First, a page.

On a lazy Tuesday afternoon, a casual visitor to The Center for Craft, Creativity & Design might find its polished-industrial headquarters a quiet space for the contemplation of artistry. But beneath that placid exterior, says CCCD Grants and Programs Coordinator Anna Helgeson, is a storm of activity in support of contemporary makers.
“It can be a little deceiving for that [weekday] visitor if they don’t know all of the branches and roots that the organization is involved with,” Helgeson says. When she applied for her position, she found that the Center had helped fund books she’d loved in her photography MFA program, such as Thinking Through Craft by Glenn Adamson.
Now that she’s got the job, she helps others find funding for their dreams. Asheville Made recently sat down with Helgeson to learn more about her role and how the Center supports the area’s craft community.
What does a typical day look like for you?
It depends on the time of year, but we move at a fast pace. Today, I’m planning for the Windgate Fellowship Awards, which give $15,000 to graduating college seniors looking to pursue a career in craft. I’m also planning for upcoming programs that go along with the exhibitions we host locally.
Why do you do what you do?
The creative challenges here give me an insider’s view of what’s going on with craft, art, and contemporary making. It’s really enjoyable to develop programming with some of the artists involved in our gallery exhibitions.
How can CCCD grant applicants stand out?
The best applicants put a lot of thought into why craft matters to them, but they also situate themselves in a broader craft conversation. They aren’t just thinking about where they want their future to go — they’re thinking about how their work can contribute.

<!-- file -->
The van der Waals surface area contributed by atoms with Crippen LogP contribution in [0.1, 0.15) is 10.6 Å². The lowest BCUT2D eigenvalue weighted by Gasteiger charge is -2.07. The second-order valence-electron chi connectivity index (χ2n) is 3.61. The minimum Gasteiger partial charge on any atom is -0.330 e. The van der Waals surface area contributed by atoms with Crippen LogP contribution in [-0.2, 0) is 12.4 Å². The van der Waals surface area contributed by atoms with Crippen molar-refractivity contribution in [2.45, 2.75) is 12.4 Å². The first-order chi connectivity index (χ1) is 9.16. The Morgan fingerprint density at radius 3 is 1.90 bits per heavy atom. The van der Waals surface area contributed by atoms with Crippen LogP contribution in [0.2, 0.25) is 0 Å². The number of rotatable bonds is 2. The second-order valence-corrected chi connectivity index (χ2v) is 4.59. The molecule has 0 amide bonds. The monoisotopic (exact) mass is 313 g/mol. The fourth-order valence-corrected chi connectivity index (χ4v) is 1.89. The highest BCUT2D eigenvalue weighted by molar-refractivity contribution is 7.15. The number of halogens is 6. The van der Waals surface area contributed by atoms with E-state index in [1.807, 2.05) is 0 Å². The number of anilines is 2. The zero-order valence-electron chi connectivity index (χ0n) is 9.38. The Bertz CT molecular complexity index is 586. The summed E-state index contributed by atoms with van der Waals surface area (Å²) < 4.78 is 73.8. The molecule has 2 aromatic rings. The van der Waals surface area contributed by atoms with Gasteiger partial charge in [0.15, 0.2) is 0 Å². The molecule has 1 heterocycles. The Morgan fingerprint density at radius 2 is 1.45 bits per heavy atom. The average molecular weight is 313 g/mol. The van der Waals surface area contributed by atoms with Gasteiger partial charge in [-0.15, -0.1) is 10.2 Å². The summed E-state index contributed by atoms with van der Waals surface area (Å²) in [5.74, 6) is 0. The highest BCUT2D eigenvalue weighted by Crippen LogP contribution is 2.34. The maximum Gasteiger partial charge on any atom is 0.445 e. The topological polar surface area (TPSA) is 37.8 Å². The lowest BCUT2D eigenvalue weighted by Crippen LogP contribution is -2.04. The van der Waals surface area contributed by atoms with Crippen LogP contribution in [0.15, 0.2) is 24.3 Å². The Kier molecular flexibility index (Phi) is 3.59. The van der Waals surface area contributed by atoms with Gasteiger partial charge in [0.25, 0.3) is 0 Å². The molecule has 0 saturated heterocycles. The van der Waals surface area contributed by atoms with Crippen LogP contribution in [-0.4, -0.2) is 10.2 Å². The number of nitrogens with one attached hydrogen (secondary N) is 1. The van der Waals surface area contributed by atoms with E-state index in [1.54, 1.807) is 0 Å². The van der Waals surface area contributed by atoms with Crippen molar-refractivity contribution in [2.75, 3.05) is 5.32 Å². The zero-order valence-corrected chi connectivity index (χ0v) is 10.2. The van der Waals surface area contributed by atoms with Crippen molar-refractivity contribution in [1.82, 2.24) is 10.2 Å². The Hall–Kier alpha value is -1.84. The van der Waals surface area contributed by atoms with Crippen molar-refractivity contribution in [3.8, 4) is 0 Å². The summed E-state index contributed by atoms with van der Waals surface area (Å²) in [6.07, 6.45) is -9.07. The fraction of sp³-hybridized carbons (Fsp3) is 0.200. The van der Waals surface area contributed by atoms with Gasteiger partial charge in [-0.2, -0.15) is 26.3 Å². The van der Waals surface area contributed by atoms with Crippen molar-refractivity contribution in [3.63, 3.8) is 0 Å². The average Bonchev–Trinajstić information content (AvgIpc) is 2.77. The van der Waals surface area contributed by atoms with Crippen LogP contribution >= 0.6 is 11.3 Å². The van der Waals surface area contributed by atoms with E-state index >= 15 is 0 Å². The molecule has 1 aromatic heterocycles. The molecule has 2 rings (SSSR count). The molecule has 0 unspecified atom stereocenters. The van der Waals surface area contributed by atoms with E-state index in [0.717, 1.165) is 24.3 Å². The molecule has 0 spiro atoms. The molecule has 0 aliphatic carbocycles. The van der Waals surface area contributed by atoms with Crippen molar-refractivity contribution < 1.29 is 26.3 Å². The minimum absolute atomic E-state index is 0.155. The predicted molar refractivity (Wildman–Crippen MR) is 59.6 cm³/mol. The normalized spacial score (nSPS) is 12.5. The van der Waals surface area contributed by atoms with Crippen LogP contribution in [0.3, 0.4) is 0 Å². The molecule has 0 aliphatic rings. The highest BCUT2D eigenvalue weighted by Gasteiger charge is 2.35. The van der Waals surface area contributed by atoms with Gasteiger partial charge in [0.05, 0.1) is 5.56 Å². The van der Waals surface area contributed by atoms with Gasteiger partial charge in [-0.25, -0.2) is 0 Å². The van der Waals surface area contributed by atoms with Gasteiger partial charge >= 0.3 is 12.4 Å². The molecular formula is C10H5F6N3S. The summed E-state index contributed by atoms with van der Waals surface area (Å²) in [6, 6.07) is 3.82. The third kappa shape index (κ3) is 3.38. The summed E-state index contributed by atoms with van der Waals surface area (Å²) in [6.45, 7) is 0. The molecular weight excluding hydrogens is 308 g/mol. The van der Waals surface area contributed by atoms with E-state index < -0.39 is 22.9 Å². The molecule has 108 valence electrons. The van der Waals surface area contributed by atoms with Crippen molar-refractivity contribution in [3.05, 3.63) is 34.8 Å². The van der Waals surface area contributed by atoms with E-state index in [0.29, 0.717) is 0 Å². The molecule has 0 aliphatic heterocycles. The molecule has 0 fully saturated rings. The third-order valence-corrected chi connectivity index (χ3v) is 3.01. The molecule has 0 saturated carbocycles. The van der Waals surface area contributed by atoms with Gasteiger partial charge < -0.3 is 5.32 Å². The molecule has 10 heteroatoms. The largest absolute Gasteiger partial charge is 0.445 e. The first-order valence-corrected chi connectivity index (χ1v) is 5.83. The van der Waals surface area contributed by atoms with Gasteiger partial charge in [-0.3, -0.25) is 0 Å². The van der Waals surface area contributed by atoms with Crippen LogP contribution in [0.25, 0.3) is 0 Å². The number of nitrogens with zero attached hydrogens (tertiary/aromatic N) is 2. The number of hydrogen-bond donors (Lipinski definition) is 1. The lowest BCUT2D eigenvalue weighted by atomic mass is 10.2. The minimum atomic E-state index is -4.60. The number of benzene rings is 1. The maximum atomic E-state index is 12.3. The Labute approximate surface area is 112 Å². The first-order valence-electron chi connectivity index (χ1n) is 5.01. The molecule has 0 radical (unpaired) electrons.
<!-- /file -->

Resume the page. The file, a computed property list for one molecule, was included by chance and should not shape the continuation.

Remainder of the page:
Besides grants, CCCD offers a wealth of other resources to local makers, including residencies, exhibitions, conferences, and a two-day “Craft Think Tank.” Now it seems you’ve also entered the branding business …
This year, we started a series of programs under the umbrella of Craft City. We had a series of outdoor pop-up workshops where a local artist offered a hands-on crafts activity. We also just started Craft City food and art tours, where we’re partnering with businesses that pay attention to how things are made.
Is “Craft City” the new “Beer City?”
Yes! Asheville is Beer City in part because it is also Craft City. The history of craft runs deep here and has affected the personality of the city and the types of things we’ve become known for. Craft ethos — reverence for materials, skillful making —and a connection to community can be found throughout Asheville. In our Craft City tours, we connect all these dots.
The Center for Craft, Creativity & Design, 67 Broadway St., Asheville. For details, call 828-785-1357 or visit craftcreativitydesign.org. The Craft City Tour happens Saturday, December 16. CCCD’s spring exhibition, Scale Up: 10 Years, 10 Fellows, 10 Projects (marking the 10th anniversary of the Windgate Fellow Project Grants), opens January 19